The Chargers drafted Denzel Perryman with the 48th overall pick in the second round in the draft. Perryman is an inside linebacker who played out his collegiate career at Miami University. He was a participant in the 2015 Senior Bowl. In addition, he was selected to the third-team All American and the First team All-ACC in 2014. During that same season, he was a finalist for the Butkus Award, and he led Miami with a total of 110 tackles. He started all 13 games in 2013 and even set a single game career high with 15 tackles against Virginia Tech. At the combine, he demonstrated his strength by performing a combine best 27 repetitions on the bench press. In addition, he turned in a time of 4.78 seconds in the 40-yard dash, and had a 32.0 vertical jump and 113.0-inch broad jump.
At 5’11” and 236 pounds, Perryman comes in as a burly and stout linebacker that fits the old school mold. He genuinely seems to enjoy hitting, and he uses his pads well to deliver blow after blow. His major strength lies in his ability to deliver a heavy punch directly into oncoming offensive lineman. He is able to defend his area well, and he can see past blockers. By keeping his focus on the play, he is able to disengage and shed blockers, seemingly at well. Given his body size, he plays low and has tremendous leverage. Once he figures out a play, he is able to trigger himself into gaps and disrupt the call. He is versatile enough to fit into a special-teams position, and many scouts suggest that this is exactly where he might excel in the NFL.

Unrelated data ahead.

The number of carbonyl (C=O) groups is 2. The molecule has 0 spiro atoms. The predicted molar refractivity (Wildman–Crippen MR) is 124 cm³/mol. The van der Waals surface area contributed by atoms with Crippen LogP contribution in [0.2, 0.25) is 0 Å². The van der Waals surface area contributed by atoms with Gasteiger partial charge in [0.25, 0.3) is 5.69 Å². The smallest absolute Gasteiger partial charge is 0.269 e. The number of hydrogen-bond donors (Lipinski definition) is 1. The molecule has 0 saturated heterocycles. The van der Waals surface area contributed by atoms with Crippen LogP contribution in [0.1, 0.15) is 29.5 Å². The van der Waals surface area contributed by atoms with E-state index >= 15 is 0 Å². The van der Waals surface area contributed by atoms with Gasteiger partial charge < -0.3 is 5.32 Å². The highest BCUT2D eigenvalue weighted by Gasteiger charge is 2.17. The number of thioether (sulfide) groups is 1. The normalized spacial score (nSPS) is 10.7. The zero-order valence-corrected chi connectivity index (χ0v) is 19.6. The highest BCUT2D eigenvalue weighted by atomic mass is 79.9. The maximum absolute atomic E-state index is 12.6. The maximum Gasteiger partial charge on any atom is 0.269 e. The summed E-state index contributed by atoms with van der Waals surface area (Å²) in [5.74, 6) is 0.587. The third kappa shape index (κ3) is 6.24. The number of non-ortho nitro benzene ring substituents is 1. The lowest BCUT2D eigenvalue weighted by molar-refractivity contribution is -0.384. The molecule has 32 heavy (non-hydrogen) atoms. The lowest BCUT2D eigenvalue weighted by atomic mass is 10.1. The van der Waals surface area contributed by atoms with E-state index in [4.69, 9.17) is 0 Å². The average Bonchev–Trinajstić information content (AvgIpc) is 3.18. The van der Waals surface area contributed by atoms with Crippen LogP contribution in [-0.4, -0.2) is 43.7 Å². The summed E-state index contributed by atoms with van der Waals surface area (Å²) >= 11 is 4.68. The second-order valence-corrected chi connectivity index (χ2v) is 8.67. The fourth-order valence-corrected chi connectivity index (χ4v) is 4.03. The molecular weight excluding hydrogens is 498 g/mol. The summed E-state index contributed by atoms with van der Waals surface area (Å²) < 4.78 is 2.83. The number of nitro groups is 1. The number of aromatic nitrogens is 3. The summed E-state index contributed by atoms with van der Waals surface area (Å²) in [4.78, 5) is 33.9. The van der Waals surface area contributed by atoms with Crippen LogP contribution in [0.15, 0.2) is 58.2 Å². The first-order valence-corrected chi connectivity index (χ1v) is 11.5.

Graphic via fansided
A weakness has been noted in Perryman’s ability to ramp it up a gear when needing to change directions. He can also struggle to tackle runners who tend to juke in open space. The perception is also that he is a heavy-legged mover in space, and that he struggles to make plays outside of his assigned area. He does lack coverage traits, and is a liability in man-to-man coverage. It is also noted that his short arm length, at 31 7/8”, will not allow him to gain leverage blockers when asked to be a pass rusher. He is slow to get off his spot, and does not burst laterally when needed. This tends to result in him missing some great tackle opportunities.
In short, Perryman is a physical football player that plays with a chip on his shoulder. He plays angry, and this is exactly what is required at his position. He is tough and practices hard. He should be able to make plays against the run, but he might struggle somewhat when isolated in coverage. The Chargers selected a decent, but not spectacular, player here. He should fit in well, but the options are limited for how he will fit in the scheme of play on the west coast.
Graphic via fansided